Chem222-Ppt slides. Chp 2

Chem222-Ppt slides. Chp 2 - Createdby...

Info iconThis preview shows pages 1–10. Sign up to view the full content.

View Full Document Right Arrow Icon
Created by Professor William Tam & Dr. Phillis Chang Ch. 2 - Chapter 2 Chapter 2 Families of Carbon Families of Carbon Compounds Compounds Functional Groups, Intermolecular Forces, & Infrared (IR) Spectroscopy
Background image of page 1

Info iconThis preview has intentionally blurred sections. Sign up to view the full version.

View Full DocumentRight Arrow Icon
About The Authors About The Authors These Powerpoint Lecture Slides were created and prepared by Professor  William Tam and his wife Dr. Phillis Chang.   Professor William Tam received his B.Sc. at the University of Hong Kong in  1990 and his Ph.D. at the University of Toronto (Canada) in 1995.  He was an  NSERC postdoctoral fellow at the Imperial College (UK) and at Harvard  University (USA).  He joined the Department of Chemistry at the University of  Guelph (Ontario, Canada) in 1998 and is currently a Full Professor and  Associate Chair in the department.  Professor Tam has received several  awards in research and teaching, and according to  Essential Science  Indicators , he is currently ranked as the Top 1% most cited Chemists  worldwide.  He has published four books and over 80 scientific papers in top  international journals such as  J. Am. Chem. Soc., Angew. Chem., Org. Lett.,  and  J. Org. Chem.   Dr. Phillis Chang received her B.Sc. at New York University (USA) in 1994, her  M.Sc. and Ph.D. in 1997 and 2001 at the University of Guelph (Canada).  She  lives in Guelph with her husband, William, and their son, Matthew. Ch. 2
Background image of page 2
Ch. 2 - 1. Hydrocarbons Hydrocarbons  are compounds that  contain only  carbon  and  hydrogen   atoms Alk ane s hydrocarbons that do not have  multiple bonds between carbon  atoms pent ane cyclohex e.g.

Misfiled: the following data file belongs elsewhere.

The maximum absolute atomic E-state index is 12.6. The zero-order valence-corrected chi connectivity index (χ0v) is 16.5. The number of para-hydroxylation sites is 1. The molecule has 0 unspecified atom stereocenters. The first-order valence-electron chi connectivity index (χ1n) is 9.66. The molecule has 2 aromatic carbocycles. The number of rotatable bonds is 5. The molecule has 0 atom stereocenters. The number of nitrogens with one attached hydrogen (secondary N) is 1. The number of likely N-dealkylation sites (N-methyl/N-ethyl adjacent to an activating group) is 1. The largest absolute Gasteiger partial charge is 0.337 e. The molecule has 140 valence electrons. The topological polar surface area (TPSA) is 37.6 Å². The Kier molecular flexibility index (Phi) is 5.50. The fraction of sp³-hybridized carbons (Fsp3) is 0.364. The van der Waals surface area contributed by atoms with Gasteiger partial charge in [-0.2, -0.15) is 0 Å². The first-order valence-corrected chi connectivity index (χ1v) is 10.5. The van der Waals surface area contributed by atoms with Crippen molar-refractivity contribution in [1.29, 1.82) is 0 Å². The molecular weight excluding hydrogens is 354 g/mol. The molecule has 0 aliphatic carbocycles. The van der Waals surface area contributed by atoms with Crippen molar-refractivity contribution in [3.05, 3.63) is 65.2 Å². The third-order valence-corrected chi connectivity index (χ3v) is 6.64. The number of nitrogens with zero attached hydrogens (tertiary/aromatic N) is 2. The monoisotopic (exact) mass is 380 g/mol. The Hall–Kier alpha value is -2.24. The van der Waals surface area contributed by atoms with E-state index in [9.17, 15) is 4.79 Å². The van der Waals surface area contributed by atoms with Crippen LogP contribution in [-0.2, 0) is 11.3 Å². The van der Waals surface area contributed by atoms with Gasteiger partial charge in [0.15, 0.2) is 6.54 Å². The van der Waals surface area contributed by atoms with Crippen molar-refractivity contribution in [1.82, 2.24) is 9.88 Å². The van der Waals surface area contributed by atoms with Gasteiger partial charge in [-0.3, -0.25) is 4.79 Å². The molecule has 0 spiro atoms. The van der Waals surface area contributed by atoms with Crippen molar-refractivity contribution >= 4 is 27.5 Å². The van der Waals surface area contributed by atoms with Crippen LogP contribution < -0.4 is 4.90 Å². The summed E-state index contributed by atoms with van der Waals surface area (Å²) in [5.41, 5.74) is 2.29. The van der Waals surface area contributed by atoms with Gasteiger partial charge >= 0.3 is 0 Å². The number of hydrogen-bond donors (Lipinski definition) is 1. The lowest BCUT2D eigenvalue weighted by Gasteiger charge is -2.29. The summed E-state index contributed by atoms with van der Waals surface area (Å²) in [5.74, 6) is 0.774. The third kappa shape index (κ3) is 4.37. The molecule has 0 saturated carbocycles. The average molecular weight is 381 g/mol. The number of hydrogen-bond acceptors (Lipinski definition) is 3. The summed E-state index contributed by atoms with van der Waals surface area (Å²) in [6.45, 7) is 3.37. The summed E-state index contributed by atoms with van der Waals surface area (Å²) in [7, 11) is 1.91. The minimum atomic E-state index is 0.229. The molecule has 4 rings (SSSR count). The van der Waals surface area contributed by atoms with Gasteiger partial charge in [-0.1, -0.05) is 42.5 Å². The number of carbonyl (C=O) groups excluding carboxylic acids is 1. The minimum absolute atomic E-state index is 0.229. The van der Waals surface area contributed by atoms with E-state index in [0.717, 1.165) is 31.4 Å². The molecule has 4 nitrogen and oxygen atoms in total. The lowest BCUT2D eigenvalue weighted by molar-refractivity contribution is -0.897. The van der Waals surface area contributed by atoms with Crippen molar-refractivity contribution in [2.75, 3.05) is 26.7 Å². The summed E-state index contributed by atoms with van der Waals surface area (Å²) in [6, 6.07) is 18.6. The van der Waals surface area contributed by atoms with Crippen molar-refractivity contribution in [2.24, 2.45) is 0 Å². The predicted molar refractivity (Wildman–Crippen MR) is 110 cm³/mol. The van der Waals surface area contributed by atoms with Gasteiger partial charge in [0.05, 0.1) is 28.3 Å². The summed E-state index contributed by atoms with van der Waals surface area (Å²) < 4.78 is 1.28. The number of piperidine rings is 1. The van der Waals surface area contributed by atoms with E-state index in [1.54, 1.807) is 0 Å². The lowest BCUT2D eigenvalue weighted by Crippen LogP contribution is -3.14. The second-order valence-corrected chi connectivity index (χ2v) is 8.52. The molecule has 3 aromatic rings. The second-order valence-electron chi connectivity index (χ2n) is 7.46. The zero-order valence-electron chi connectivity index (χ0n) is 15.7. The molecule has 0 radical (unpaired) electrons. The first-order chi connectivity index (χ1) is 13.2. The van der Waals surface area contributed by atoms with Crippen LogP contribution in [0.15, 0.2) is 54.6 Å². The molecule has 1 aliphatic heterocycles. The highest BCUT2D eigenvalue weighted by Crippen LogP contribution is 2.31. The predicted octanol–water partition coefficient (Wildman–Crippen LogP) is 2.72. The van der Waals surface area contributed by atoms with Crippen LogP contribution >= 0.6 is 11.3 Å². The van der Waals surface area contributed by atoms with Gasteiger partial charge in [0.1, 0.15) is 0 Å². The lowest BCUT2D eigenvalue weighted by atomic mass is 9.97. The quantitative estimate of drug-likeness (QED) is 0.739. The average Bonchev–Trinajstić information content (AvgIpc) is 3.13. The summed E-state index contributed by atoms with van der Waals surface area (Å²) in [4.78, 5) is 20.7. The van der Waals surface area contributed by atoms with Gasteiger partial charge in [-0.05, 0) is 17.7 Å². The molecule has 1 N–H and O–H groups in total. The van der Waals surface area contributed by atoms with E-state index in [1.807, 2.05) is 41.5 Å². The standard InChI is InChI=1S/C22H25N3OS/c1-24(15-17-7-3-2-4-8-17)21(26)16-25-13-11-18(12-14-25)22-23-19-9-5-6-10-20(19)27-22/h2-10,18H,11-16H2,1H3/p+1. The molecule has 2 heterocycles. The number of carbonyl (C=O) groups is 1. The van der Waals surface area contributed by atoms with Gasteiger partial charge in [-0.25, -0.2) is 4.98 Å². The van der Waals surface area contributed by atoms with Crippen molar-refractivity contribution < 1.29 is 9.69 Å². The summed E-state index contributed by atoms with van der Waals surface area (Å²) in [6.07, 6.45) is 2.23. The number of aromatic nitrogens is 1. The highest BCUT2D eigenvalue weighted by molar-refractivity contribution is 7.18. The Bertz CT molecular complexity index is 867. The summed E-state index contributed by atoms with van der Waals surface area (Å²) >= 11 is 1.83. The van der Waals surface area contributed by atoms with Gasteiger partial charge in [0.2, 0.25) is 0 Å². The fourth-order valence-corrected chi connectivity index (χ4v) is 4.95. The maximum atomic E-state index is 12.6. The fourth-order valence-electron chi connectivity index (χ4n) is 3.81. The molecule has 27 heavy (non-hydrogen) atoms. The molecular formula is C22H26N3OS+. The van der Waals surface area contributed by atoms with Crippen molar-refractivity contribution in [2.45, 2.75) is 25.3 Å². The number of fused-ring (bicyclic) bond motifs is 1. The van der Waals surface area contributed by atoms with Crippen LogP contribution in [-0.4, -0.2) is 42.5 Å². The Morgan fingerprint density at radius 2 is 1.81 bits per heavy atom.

Background image of page 3

Info iconThis preview has intentionally blurred sections. Sign up to view the full version.

View Full DocumentRight Arrow Icon
Ch. 2 - Alk ene s contain at least one carbon–carbon double bond prop ene cyclohex e.g.
Background image of page 4
Ch. 2 - Alk yne s contain at least one carbon–carbon triple bond eth yne 1-pent yne e.g. C C H H 2-pent yne
Background image of page 5

Info iconThis preview has intentionally blurred sections. Sign up to view the full version.

View Full DocumentRight Arrow Icon
Ch. 2 - Aromatic compound contain a special type of ring,  the most common example of  which is a benzene ring benzene toluene e.g. benzoic acid CH 3 COOH
Background image of page 6
Ch. 2 - 1A. 1A. Alkanes Alkanes The primary sources of alkanes are natural gas  and  petroleum The smaller alkanes (methane through  butane) are gases under ambient conditions Methane  is the principal component of  natural gas Higher molecular weight alkanes are  obtained largely by refining petroleum H H H H Methane
Background image of page 7

Info iconThis preview has intentionally blurred sections. Sign up to view the full version.

View Full DocumentRight Arrow Icon
Ch. 2 - 1B. 1B. Alkenes Alkenes Ethene and propene, the two simplest  alkenes, are among the most important  industrial chemicals produced in the United  States Ethene  is used as a starting material for the  synthesis of many industrial compounds,  including  ethanol ethylene oxide ethanal and the polymer  polyethylene C C H H H H Ethene
Background image of page 8
Ch. 2 - Propene  is the important starting 
Background image of page 9

Info iconThis preview has intentionally blurred sections. Sign up to view the full version.

View Full DocumentRight Arrow Icon
Image of page 10
This is the end of the preview. Sign up to access the rest of the document.

Page1 / 75

Chem222-Ppt slides. Chp 2 - Createdby...

This preview shows document pages 1 - 10. Sign up to view the full document.

View Full Document Right Arrow Icon
Ask a homework question - tutors are online